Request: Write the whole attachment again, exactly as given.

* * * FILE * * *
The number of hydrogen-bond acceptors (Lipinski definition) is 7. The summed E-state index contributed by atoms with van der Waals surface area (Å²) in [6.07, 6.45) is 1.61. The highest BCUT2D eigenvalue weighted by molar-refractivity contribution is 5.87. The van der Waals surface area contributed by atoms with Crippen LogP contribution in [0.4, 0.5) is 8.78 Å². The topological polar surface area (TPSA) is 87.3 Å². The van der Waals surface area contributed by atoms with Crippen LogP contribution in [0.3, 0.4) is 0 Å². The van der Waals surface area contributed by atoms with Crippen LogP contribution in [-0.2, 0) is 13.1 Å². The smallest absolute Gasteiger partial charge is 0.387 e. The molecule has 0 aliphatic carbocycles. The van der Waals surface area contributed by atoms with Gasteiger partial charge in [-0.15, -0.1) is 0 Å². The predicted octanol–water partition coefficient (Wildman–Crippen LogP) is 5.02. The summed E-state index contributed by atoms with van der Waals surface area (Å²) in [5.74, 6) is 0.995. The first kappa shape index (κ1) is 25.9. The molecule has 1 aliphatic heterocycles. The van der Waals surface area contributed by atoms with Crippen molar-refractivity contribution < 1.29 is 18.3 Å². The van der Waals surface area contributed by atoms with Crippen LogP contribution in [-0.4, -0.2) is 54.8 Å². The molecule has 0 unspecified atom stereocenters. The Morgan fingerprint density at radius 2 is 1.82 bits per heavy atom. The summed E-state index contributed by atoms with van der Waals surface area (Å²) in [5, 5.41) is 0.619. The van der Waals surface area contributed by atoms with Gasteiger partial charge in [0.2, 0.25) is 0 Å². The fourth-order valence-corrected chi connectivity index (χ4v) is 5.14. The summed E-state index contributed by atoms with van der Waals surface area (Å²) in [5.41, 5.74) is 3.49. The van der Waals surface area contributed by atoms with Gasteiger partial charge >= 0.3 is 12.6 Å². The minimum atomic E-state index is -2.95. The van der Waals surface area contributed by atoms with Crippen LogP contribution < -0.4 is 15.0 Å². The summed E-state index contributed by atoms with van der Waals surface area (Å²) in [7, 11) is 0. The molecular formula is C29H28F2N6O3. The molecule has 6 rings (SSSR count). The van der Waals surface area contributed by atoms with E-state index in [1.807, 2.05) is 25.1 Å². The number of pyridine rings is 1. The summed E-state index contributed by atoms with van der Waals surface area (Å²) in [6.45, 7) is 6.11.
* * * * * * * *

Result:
The number of hydrogen-bond acceptors (Lipinski definition) is 7. The summed E-state index contributed by atoms with van der Waals surface area (Å²) in [6.07, 6.45) is 1.61. The highest BCUT2D eigenvalue weighted by molar-refractivity contribution is 5.87. The van der Waals surface area contributed by atoms with Crippen LogP contribution in [0.4, 0.5) is 8.78 Å². The topological polar surface area (TPSA) is 87.3 Å². The van der Waals surface area contributed by atoms with Crippen LogP contribution in [0.3, 0.4) is 0 Å². The van der Waals surface area contributed by atoms with Crippen LogP contribution in [-0.2, 0) is 13.1 Å². The smallest absolute Gasteiger partial charge is 0.387 e. The molecule has 0 aliphatic carbocycles. The van der Waals surface area contributed by atoms with Gasteiger partial charge in [-0.15, -0.1) is 0 Å². The predicted octanol–water partition coefficient (Wildman–Crippen LogP) is 5.02. The summed E-state index contributed by atoms with van der Waals surface area (Å²) in [5.74, 6) is 0.995. The first kappa shape index (κ1) is 25.9. The molecule has 1 aliphatic heterocycles. The van der Waals surface area contributed by atoms with Crippen molar-refractivity contribution < 1.29 is 18.3 Å². The van der Waals surface area contributed by atoms with Crippen LogP contribution in [-0.4, -0.2) is 54.8 Å². The molecule has 0 unspecified atom stereocenters. The Morgan fingerprint density at radius 2 is 1.82 bits per heavy atom. The summed E-state index contributed by atoms with van der Waals surface area (Å²) in [5, 5.41) is 0.619. The van der Waals surface area contributed by atoms with Gasteiger partial charge in [0.2, 0.25) is 0 Å². The fourth-order valence-corrected chi connectivity index (χ4v) is 5.14. The summed E-state index contributed by atoms with van der Waals surface area (Å²) in [5.41, 5.74) is 3.49. The van der Waals surface area contributed by atoms with Gasteiger partial charge >= 0.3 is 12.6 Å². The minimum atomic E-state index is -2.95. The van der Waals surface area contributed by atoms with Crippen LogP contribution < -0.4 is 15.0 Å². The summed E-state index contributed by atoms with van der Waals surface area (Å²) in [7, 11) is 0. The molecular formula is C29H28F2N6O3. The molecule has 6 rings (SSSR count). The van der Waals surface area contributed by atoms with E-state index in [1.807, 2.05) is 25.1 Å². The number of pyridine rings is 1. The summed E-state index contributed by atoms with van der Waals surface area (Å²) in [6.45, 7) is 6.11.